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By Niall Torris
9 March om 9:29 uur.
Laatst gewijzigd op 22 November 2020
om 16:19 uur.
March 9 at 9:29 AM.
Last modified on November 22, 2020
at 16:19 PM.

As coronavirus panic sets in around the world, it seems I’m getting a little bit of paranoia delivered right to my doorstep.

Personally, I’d love to have the privilege of a skiing trip to break up the semester, but unfortunately, I’m just not lucky enough to have access to such things. Normally I’d be delighted to get a gift from such an exotic destination, but when I heard Vindicat were coming home early, I crossed my fingers and hoped that they wouldn’t have time to pick up any souvenirs.

It would be easy to keep piling misery onto the Vindicats. I mean really easy, incredibly easy… but I’d imagine that the possibility of having contracted the virus is hard for our colleagues. On top of that they also had to worry about international headlines and getting their pictures taken to be spread across the world as they hopped off a bus to get tested on Saturday. I don’t I envy them for that.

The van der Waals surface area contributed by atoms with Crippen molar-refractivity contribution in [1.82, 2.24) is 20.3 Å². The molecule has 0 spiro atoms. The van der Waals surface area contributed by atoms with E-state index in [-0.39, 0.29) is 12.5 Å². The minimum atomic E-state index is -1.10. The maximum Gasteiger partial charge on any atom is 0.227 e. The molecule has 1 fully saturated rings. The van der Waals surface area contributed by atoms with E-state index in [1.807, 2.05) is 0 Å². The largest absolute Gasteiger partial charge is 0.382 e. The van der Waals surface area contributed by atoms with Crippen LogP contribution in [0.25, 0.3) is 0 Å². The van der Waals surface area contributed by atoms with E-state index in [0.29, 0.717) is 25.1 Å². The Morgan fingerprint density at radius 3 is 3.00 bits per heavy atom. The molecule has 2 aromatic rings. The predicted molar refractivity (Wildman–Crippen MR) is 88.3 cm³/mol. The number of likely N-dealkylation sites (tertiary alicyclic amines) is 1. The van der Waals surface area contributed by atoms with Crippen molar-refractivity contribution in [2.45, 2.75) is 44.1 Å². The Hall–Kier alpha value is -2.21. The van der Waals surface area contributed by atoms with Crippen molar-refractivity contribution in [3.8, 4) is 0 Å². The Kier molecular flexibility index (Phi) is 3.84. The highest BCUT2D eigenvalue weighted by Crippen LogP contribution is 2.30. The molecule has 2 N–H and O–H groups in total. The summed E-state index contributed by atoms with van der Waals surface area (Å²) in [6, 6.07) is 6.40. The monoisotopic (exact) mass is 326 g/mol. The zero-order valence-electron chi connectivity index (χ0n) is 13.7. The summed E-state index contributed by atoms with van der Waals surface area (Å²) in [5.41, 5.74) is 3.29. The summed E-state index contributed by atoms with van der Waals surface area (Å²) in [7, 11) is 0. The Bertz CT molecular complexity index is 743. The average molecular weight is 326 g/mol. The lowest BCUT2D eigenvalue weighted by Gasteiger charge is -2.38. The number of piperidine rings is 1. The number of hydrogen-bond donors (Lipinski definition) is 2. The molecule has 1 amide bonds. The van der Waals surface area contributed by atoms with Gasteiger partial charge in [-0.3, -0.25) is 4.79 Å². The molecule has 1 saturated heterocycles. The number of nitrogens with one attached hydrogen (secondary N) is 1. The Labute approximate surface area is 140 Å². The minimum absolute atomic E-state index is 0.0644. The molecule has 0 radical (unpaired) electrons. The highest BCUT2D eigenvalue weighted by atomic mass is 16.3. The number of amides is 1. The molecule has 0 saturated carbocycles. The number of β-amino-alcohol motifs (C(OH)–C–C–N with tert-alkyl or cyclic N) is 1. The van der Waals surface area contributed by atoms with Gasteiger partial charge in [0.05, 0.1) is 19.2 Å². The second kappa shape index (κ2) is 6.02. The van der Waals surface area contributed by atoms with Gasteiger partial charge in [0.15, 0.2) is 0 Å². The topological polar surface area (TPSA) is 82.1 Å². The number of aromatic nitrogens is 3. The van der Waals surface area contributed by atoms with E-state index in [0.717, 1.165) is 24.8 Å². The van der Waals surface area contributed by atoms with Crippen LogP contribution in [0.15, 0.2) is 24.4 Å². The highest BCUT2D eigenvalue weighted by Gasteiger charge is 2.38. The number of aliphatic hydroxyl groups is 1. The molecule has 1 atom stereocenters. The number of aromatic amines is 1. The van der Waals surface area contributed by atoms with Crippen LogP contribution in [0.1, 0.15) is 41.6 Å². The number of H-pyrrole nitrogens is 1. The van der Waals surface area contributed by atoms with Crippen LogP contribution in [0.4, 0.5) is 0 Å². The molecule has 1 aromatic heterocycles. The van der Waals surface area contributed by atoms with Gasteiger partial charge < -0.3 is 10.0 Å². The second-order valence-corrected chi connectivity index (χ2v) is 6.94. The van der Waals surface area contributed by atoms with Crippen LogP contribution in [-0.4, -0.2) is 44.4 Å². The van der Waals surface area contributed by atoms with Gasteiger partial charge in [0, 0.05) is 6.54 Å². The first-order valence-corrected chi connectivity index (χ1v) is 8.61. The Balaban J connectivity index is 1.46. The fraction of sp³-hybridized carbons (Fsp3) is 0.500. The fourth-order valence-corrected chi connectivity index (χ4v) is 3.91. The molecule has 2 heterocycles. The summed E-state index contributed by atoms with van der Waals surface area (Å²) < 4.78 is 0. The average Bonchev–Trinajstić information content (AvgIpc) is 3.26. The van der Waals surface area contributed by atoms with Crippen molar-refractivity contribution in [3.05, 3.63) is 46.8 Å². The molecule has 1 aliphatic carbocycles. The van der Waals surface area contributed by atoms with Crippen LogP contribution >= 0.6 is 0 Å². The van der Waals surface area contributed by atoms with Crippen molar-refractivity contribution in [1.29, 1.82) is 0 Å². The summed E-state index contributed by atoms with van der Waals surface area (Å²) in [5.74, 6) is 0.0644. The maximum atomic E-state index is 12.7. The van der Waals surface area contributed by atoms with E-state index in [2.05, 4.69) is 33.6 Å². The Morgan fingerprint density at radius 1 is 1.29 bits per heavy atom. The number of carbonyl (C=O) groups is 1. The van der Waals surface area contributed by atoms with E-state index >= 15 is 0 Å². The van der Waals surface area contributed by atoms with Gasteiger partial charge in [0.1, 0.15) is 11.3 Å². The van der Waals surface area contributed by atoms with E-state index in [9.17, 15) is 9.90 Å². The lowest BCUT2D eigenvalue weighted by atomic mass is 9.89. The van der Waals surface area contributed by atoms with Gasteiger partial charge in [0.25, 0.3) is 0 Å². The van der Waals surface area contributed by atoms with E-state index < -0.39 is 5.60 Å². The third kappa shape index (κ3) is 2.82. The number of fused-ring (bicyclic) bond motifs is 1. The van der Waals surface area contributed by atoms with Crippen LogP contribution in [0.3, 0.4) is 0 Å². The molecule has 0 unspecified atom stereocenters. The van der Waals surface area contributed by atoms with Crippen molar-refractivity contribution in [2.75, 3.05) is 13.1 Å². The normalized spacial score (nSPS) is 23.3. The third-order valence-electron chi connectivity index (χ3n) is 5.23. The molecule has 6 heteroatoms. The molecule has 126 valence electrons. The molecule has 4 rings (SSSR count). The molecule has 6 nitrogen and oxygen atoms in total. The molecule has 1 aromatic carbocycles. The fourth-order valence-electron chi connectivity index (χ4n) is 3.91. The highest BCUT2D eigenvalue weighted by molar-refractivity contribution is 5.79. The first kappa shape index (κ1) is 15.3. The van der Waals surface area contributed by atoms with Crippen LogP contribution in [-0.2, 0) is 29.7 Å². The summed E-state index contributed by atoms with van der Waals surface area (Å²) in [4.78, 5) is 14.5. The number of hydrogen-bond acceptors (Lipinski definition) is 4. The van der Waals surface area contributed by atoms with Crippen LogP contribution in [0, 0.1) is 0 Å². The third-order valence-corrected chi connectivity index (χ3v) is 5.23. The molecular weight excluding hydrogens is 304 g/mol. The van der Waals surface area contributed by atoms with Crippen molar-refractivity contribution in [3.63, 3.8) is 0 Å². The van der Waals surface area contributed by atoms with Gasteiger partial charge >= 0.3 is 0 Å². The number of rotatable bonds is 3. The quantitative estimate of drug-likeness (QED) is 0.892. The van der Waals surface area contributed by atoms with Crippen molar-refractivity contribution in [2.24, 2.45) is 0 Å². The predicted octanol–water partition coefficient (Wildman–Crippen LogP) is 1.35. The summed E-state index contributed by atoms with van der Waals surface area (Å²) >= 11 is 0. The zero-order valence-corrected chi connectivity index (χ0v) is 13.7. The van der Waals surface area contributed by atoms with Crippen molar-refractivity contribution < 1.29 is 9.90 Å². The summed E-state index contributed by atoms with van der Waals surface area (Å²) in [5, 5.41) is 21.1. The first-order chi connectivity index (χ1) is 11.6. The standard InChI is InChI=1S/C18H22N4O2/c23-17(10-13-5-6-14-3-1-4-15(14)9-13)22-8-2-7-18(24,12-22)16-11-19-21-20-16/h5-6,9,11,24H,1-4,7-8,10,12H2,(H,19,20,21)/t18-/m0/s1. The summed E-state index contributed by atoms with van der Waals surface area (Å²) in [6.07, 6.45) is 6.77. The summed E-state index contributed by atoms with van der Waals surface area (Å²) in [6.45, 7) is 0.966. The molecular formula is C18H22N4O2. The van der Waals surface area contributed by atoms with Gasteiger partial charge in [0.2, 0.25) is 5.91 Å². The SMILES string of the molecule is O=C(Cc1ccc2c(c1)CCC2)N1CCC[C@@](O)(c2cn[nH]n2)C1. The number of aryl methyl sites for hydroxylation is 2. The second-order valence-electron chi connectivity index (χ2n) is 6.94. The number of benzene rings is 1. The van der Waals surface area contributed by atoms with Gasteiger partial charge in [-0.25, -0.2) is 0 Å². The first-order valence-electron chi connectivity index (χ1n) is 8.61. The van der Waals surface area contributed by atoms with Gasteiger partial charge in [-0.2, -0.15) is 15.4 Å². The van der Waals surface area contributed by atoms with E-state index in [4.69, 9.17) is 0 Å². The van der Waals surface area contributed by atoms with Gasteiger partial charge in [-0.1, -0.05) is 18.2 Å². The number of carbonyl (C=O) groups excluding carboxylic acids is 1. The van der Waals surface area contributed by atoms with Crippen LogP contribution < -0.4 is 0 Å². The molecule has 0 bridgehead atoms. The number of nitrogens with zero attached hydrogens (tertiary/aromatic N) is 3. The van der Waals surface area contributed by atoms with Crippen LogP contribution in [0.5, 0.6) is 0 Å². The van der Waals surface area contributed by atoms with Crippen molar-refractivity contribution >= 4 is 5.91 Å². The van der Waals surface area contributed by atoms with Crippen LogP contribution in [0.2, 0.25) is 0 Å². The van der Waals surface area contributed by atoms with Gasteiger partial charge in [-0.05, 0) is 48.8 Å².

I was genuinely glad to read that the four students who reported feeling unwell when they returned to Groningen were cleared when tested for the virus. But the whole skiing trip incident has really shown me that the hysteria is getting very real. It seems the only thing growing faster than the cases of the virus are the news reports on them and when I open social media, I just see panic there too.

The whole Vindicat’s skiing trip incident has really shown me that the hysteria is getting very real

In Ireland, the government’s handling of the outbreak has been astoundingly bad. A rugby match against Italy was cancelled this weekend over concerns about visiting fans coming from at-risk zones. Sounds good, but the flights carrying the fans weren’t cancelled, so they spent the weekend in Dublin anyway.

The St. Patrick’s Day parade in Dublin brings half a million people to the city from every corner of the globe and it’s still going ahead too. Sure, what could possibly go wrong there?

By comparison, the Dutch government and UG are incredibly proactive. They’re providing plenty of information, weighing up options for online classes and working with the GGD to keep up to date. It’s a much more sensible approach and I regularly read the updates on Nestor to keep informed. Such sensible approaches are less common in Ireland, so it’s a breath of fresh air.

But in all honesty, two weeks of self-isolation might not be the worst thing to happen. There are a few bottles of whiskey here that could do with some testing… maybe I’ll start now, just to be extra safe.

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